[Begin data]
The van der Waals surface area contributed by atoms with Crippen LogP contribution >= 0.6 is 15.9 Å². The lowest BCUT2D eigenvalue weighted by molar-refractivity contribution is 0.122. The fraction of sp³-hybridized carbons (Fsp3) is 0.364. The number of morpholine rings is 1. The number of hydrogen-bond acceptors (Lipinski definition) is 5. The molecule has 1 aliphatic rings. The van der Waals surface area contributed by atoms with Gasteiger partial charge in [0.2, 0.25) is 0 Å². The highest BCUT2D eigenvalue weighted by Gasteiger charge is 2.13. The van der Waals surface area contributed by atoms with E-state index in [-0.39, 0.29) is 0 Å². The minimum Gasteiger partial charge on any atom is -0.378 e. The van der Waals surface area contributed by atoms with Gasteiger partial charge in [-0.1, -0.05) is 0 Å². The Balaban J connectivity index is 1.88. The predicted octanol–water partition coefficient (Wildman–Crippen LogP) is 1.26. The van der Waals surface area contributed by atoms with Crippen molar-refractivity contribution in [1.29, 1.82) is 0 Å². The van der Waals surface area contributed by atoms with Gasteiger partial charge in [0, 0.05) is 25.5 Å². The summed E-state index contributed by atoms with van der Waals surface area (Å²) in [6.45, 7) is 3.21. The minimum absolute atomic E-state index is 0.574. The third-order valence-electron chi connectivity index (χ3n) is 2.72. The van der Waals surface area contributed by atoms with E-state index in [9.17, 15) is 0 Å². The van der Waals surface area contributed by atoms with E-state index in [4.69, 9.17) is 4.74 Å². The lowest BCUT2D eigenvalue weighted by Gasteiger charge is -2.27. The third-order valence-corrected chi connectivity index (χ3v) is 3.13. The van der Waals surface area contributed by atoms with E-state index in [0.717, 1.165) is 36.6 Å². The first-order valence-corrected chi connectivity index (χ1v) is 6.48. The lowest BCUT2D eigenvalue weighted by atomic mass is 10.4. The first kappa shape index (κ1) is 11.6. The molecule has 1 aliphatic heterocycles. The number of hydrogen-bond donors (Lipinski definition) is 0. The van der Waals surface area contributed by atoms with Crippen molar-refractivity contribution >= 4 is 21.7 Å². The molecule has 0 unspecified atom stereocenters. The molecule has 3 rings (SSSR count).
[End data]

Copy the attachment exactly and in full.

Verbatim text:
The van der Waals surface area contributed by atoms with Crippen LogP contribution >= 0.6 is 15.9 Å². The lowest BCUT2D eigenvalue weighted by molar-refractivity contribution is 0.122. The fraction of sp³-hybridized carbons (Fsp3) is 0.364. The number of morpholine rings is 1. The number of hydrogen-bond acceptors (Lipinski definition) is 5. The molecule has 1 aliphatic rings. The van der Waals surface area contributed by atoms with Gasteiger partial charge in [0.2, 0.25) is 0 Å². The highest BCUT2D eigenvalue weighted by Gasteiger charge is 2.13. The van der Waals surface area contributed by atoms with E-state index in [-0.39, 0.29) is 0 Å². The minimum Gasteiger partial charge on any atom is -0.378 e. The van der Waals surface area contributed by atoms with Gasteiger partial charge in [-0.1, -0.05) is 0 Å². The Balaban J connectivity index is 1.88. The predicted octanol–water partition coefficient (Wildman–Crippen LogP) is 1.26. The van der Waals surface area contributed by atoms with Crippen molar-refractivity contribution in [1.29, 1.82) is 0 Å². The van der Waals surface area contributed by atoms with Gasteiger partial charge in [0, 0.05) is 25.5 Å². The summed E-state index contributed by atoms with van der Waals surface area (Å²) in [6.45, 7) is 3.21. The minimum absolute atomic E-state index is 0.574. The third-order valence-electron chi connectivity index (χ3n) is 2.72. The van der Waals surface area contributed by atoms with E-state index in [9.17, 15) is 0 Å². The van der Waals surface area contributed by atoms with E-state index in [4.69, 9.17) is 4.74 Å². The lowest BCUT2D eigenvalue weighted by Gasteiger charge is -2.27. The third-order valence-corrected chi connectivity index (χ3v) is 3.13. The van der Waals surface area contributed by atoms with E-state index in [0.717, 1.165) is 36.6 Å². The first-order valence-corrected chi connectivity index (χ1v) is 6.48. The lowest BCUT2D eigenvalue weighted by atomic mass is 10.4. The first kappa shape index (κ1) is 11.6. The molecule has 1 aliphatic heterocycles. The number of hydrogen-bond donors (Lipinski definition) is 0. The van der Waals surface area contributed by atoms with Crippen molar-refractivity contribution >= 4 is 21.7 Å². The molecule has 0 unspecified atom stereocenters. The molecule has 3 rings (SSSR count).